Paterson—The Early Years
Paterson had a variety of things going for it in the 1880s. First and foremost, the city was a prosperous industrial center. When Wentworth arrived, the mill areas around the Great Falls were humming with a huge variety of successful industrial ventures. Contemporary photographs show the vitality of mill upon mill clustered in the area of the Great Falls.
Wentworth arrived in Paterson in 1888 when the city was reaching the apex of its reputation as the ‘Silk City – the Lyons of America’. This was a city where remarkable fortunes were being made and there were opportunities to succeed.
Paterson was led by a political and business community with values that Wentworth found appealing. The city’s leadership were men intent on success and creating an environment where industry and commerce would readily succeed. The business and political elite in Paterson were an accomplished group and must have quite accessible to someone like Wentworth.
Silk mills and heavy manufacturing dominated the local economy and “English born” dominated the business leadership. Owners of textile mills were largely immigrants themselves, often coming from the trades or lower middle class backgrounds, from established industrial cities in Europe. Like so many immigrants, there were connections to cities in the homeland that brought even more seekers of opportunity.
The English born had their roots in Macclesfield in Cheshire, an industrial city that had been linked to the silk industry since the Middle Ages. Many of the mill owners, although quite wealthy, lived in Paterson, had a feel for local people and were not far removed from the rest of the city.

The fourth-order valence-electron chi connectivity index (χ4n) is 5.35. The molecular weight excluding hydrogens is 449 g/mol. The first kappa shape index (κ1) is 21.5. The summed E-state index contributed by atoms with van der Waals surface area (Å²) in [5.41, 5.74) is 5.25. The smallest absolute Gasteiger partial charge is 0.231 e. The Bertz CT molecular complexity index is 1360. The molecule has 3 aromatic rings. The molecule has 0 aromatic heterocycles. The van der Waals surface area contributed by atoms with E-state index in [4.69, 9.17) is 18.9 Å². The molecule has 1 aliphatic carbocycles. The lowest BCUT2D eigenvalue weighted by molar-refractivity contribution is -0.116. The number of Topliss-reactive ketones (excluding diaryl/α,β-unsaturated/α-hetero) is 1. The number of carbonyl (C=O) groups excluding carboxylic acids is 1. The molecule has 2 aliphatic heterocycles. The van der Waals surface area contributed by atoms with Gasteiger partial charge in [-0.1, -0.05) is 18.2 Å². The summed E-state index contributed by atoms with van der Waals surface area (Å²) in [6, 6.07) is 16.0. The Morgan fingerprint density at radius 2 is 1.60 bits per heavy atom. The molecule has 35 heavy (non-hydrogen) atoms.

Paterson in the late Nineteenth Century was a place of opportunity and the culture and social networks actually supported a rather significant level of mobility. Unlike other American industrial cities like Lowell and Lawrence, Massachusetts for example, the growing business elite came from the skilled workers within the city, not from outside investors who were already in the upper class. There was a pool of talented and trained men in Paterson, who emerged from the ranks of skilled machinists and mechanics, who were ready to seize upon economic opportunities.
Much of Wentworth’s early work was residential designs for the city’s most accomplished citizens. The following are several of Wentworth’s early residential clients include:
- Bird W. Spencer, Peoples Bank, Passaic, National Rifle Association
- Kimball C. Atwood, Insurance, Horse Racing and Agriculture (grapefruits)
- Thomas H. Milson, East Jersey Pipe Works
- LeGrand Parrish, Locomotive Manufacturer
- James Hinchliffe, Brewer, political leader
- J.J. Bailey, Insurance
- M.H. Ellenbogen, Silk manufacturer
- John W. Griggs, attorney, Governor of NJ, US Attorney General
- James Eastwood, attorney
- Garret A. Hobart, attorney, Vice President of the United States